Being a mother for example, one of my greatest stories ever told, one some of you may read here on a daily basis. The stories around how me and my greatest joy, my Zobam met and continue to journey through this life keeps me on my knees with gratitude to my maker. He truly saved me. Then there are the stories for how I have navigated pursuing a career in research. To think you can go to school to become a researcher seems unheard of but that’s how I earned my degree at the end for the day. I was literally trained to become a researcher from undergrad even, not in grad school. I owe it to Dr. Cassandra Veney, my very first mentor in undergrad who inspired me to probe deeply too during my days as a McNair scholar. Then of course there their stories from grad schools. Trip to Senegal all paid for by my department, just to get to Senegal and I don’t have a hotel room and I barely spoke French or Wolof. Yet, this trip would forever change me life and inspire me to be a a global health researcher passionate about seeing the world and working with people whether I spoke their language or not.

Then there are the malaria dissertation stories. Even the process of writing my first NIH grant to do this work under the guidance of my doctoral advisor Dr Collins Airhihenbuwa has a story worthy of praises for how he pushed me to become enamored by grantwriting. How I got my first job in Paris at UNESCO following graduation has a story. UNESCO itself has a story I have yet to tell but it shaped my resolve for sustainability. How I worked or lived in Paris for 2+ years has a story. Do you know what it’s like to navigate owning an apartment in a place where you barely speak the language or raising a new baby, my Belle with my mother in-law whom I met for the first time at CDG airport in Paris? The stories are out of this world.

Of course there was a growing young family at that time navigating long distance. We have stories to tell. The ones with my first job upon my return to the US are cringe worthy whenever I think about them. They tried, boy they tried to destroy me but little did they know that greater is he. Then there are the stories of how I mastered grant writing from the king himself, Dr Gbenga Ogedegbe. I owe him a lot for showing me things I never even knew existed within me. Or how I met my partner extraordinaire Dr. Joe Tucker. He is truly on another level when it comes to collaboration. Find your partner with research and you literally find heaven. This blog has been privy to stories of navigating a child on the spectrum and raising black children in America. Even cancer’s sting is now a story I intend to tell fully with all my might.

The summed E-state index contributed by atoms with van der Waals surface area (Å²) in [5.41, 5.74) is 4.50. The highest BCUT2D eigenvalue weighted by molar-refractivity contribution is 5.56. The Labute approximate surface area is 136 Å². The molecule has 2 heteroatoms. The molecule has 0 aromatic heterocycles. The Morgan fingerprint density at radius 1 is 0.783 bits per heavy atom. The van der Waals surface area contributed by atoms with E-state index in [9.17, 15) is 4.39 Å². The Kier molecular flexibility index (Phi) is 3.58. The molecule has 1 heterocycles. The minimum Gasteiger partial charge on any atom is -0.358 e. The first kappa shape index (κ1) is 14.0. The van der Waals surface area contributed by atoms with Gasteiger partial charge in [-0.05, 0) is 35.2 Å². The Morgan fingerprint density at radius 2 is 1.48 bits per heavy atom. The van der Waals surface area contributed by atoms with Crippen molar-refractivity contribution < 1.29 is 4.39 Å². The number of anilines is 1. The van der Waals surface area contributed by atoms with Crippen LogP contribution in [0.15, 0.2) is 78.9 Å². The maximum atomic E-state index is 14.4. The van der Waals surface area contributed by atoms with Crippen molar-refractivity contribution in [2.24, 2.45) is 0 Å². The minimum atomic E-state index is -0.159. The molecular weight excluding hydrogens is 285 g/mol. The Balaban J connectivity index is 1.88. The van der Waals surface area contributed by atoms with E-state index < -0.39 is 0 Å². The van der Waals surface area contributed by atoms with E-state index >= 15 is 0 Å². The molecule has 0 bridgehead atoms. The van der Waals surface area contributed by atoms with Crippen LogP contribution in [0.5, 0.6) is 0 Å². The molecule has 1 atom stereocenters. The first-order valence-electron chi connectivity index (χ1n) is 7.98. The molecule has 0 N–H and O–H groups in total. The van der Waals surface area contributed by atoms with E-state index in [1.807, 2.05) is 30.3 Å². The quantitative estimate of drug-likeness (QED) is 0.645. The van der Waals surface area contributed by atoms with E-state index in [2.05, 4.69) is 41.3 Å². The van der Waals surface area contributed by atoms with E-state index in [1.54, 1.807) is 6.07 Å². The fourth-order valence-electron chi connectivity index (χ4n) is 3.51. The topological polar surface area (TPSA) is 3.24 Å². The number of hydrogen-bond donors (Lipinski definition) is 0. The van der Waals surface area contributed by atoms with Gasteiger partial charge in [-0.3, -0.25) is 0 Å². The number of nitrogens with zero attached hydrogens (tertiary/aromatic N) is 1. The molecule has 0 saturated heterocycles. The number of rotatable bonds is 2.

The eloquence of crepe myrtle personifies my life fully. I choose to live it out now, more brilliantly like never before, more brightly too like an infinity story. These stories are my light. Through light, I will move eloquently, one story at a time, to all places. I am a storyteller and I am inspired by the endless eloquence of Crepe Myrtles.

I have been excavating other ways of being lately. Other ways of being together too. Other ways to imagine interior lives seldom shared. This unending murmur is part of the noise I narrate. Of motherhood, for example, for mother’s that are black, mothers in academia, mothers with little children, mothers finding themselves still, while being nurturing, as we navigate this space we find nourishing, note-worthy too.

Sometimes, my desire to write about my experience is clear. Inspirations come from all angles too. Like my children, or flowers, like Dahlias and their thick opulent petals, that unfurl, ever so softly with every swirl.